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Paleontology in Oklahoma

The location of the state of Oklahoma

Paleontology in Oklahoma refers to paleontological research occurring within or conducted by people from the U.S. state of Oklahoma. Oklahoma has a rich fossil record spanning all three eras of the Phanerozoic Eon.[1] Oklahoma is the best source of Pennsylvanian fossils in the United States due to having an exceptionally complete geologic record of the epoch.[2] From the Cambrian to the Devonian, all of Oklahoma was covered by a sea that would come to be home to creatures like brachiopods, bryozoans, graptolites and trilobites. During the Carboniferous, an expanse of coastal deltaic swamps formed in areas of the state where early tetrapods would leave behind footprints that would later fossilize. The sea withdrew altogether during the Permian period. Oklahoma was home a variety of insects as well as early amphibians and reptiles. Oklahoma stayed dry for most of the Mesozoic. During the Late Triassic, carnivorous dinosaurs left behind footprints that would later fossilize. During the Cretaceous, however, the state was mostly covered by the Western Interior Seaway, which was home to huge ammonites and other marine invertebrates. During the Cenozoic, Oklahoma became home to creatures like bison, camels, creodonts, and horses. During the Ice Age, the state was home to mammoths and mastodons. Local Native Americans are known to have used fossils for medicinal purposes. The Jurassic dinosaur Saurophaganax maximus is the Oklahoma state fossil.


  • Prehistory 1
  • History 2
    • Indigenous interpretations 2.1
    • Scientific research 2.2
  • Natural history museums 3
  • See also 4
  • Footnotes 5
  • References 6
  • External links 7


No Precambrian fossils are known from Oklahoma, and the state's fossil record begins in the Paleozoic.[3] From the Cambrian to the Devonian, Oklahoma was covered by a sea.[3] Cambrian life of Oklahoma included graptolites and trilobites in the area now surrounding Turner Falls in the Arbuckle Mountains, although fossils are relatively scarce.[1] Oklahoma's Ordovician life included several species of brachiopods, bryozoans, primitive echinoderms, and ostracods.[1] Their remains fossilized at Rock Crossing in the Criner Hills of southern Oklahoma. One common Oklahoman graptolite was Climacograptus. High quality specimens of the trilobite Isotelus were preserved southwest of Ardmore.[1] During the Silurian, Oklahoma was home to brachiopods, bryozoans, the trilobite Calymene, echinoderms, and sponges, all of which left their remains south of Lawrence Creek.[4] However, the best sources of Silurian fossils in Oklahoma are "the northern flanks of the Arbuckle Mountains".[1] Oklahoma was home to an extremely diverse Devonian fauna in the Lawrence and White Mound areas.[2]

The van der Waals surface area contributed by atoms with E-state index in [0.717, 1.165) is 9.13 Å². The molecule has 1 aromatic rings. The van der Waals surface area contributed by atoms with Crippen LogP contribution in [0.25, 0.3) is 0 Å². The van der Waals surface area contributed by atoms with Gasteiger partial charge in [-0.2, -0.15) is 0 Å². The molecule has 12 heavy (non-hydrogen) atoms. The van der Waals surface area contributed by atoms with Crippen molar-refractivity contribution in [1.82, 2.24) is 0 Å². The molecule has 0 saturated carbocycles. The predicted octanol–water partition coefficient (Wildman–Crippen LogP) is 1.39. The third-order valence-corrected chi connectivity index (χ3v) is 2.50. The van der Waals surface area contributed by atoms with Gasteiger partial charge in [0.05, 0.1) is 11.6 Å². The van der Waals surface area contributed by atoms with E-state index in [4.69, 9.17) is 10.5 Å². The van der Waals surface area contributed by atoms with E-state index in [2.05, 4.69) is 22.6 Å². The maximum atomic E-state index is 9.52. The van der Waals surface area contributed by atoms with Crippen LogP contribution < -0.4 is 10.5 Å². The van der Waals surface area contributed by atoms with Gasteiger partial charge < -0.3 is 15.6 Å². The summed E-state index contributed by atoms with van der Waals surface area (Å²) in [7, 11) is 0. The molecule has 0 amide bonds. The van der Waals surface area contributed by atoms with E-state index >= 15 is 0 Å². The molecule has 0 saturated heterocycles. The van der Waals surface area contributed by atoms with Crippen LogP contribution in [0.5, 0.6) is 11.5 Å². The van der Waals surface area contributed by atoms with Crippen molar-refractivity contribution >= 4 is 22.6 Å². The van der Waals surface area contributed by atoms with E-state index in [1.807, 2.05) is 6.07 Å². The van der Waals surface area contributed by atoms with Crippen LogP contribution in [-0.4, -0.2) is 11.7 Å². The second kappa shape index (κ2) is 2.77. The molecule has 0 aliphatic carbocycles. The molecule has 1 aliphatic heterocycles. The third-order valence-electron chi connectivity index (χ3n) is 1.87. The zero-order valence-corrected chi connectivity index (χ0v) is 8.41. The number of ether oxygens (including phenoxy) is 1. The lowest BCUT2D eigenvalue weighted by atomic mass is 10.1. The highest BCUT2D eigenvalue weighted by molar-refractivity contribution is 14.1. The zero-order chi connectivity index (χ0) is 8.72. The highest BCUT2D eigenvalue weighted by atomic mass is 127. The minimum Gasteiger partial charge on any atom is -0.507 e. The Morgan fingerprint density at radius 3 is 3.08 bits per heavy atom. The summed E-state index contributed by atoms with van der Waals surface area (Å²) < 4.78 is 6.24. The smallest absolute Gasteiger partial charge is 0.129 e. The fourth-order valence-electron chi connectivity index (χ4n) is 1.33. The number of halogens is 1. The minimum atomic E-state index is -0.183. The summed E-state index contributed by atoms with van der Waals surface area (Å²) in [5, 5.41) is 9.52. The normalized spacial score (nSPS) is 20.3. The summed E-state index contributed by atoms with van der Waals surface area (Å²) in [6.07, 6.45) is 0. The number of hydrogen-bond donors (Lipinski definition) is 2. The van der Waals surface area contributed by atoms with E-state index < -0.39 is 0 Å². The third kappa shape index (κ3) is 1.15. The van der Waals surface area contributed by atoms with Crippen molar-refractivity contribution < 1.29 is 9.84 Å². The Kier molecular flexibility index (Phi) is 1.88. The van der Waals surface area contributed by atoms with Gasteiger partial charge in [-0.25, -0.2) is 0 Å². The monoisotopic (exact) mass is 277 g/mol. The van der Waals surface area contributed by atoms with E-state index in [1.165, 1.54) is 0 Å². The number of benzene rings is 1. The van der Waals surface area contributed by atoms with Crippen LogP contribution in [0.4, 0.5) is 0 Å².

During the Mississippian, Oklahoma's local fauna included Archimedes, brachiopods, conodonts, echinoderms, the blastoid Pentremites, and trilobites. Contemporary brachiopod families included the productids and rhynchonellida. The best source of Mississippian fossils in Oklahoma is the state's northeastern region.[2] During the Carboniferous, Oklahoma was a terrestrial environment characterized by vast river systems and accompanying deltas. These deltas were home to vast swamps responsible for leaving behind many coal deposits.[3] During the Carboniferous, early tetrapods left behind footprints that would later fossilize.[5] Oklahoma's diverse Pennsylvanian life included blastoids, brachiopods, bryozoans, fusulinids, and pelecypods.[2] Vertebrates included paleoniscid fishes, and the primitive tetrapods responsible for leaving contemporary footprints that would later fossilize.[2] Occasionally during this period, sea levels would rise and cover the state again.[3]

This sea gradually retreated from the state before the end of the Paleozoic era. At this time, Oklahoma was home to amphibians, insects, and reptiles. Footprints laid down at this time would later fossilize.[3] Permian Oklahoma was relatively unchanged from its Pennsylvanian state.[2] Contemporary wildlife of Logan, Noble, Grant, and Garfield Counties included branchiopods, insects, and stegocephalian amphibians.[6] The giant Permian foraminiferan Pseudoschwagerina was preserved in the Pawnee area.[7] Other Permian fossils of Oklahoma were preserved in the north-central region of the state's Kay, Pawnee, and Payne Counties.[2]

Oklahoma was a terrestrial environment for most of the ensuing Mesozoic era.[3] The Late Triassic Dockum Group of western Oklahoma preserved both reptile and amphibian remains, although its fossil record is scanty.[7] During the Late Triassic, small carnivorous dinosaurs left behind tracks near Kenton now classified in the ichnogenus Grallator. The sediments preserving these tracks later became the Sheep Pen Sandstone.[8] Other local tracks have been referred to Chirotherium, but Martin G. Lockley and Adrian Hunt have speculated that these might actually be Pseudotetrasauropus.[9] The Late Jurassic fossiliferous Morrison Formation is exposed in the western part of the state.[7] Most of Oklahoma was submerged under the Western Interior Seaway during the Cretaceous.[10] Early Cretaceous life included "immense" ammonites, echinoids, and pelecypods. These fossils were preserved in Love and Marshall counties. The Late Cretaceous rocks of Bryan, Choctaw, and McCurtain counties bear abundant oysters like Exogyra and Ostraea.[7]

Restoration of a herd of woolly mammoths in a late Pleistocene landscape..

As the Rocky Mountains rose during the early Cenozoic, rivers drained off them and into Oklahoma. Sediments deposited by these rivers would preserve petrified wood and mammal fossils.[3] Sediments were generally being eroded away from Oklahoma during the later portion of the Cenozoic.[3] The High Plains of the western part of Oklahoma preserve evidence for the presence of camels, creodonts, and horses during the Pliocene.[7] During the ensuing Pleistocene epoch, mammoths and mastodon inhabited Oklahoma. Their fossils were preserved in several different regions of Oklahoma. Typical Oklahoman proboscidean fossils are teeth and tusks, often preserved in gravel pits, but complete skeletons are also known.[7]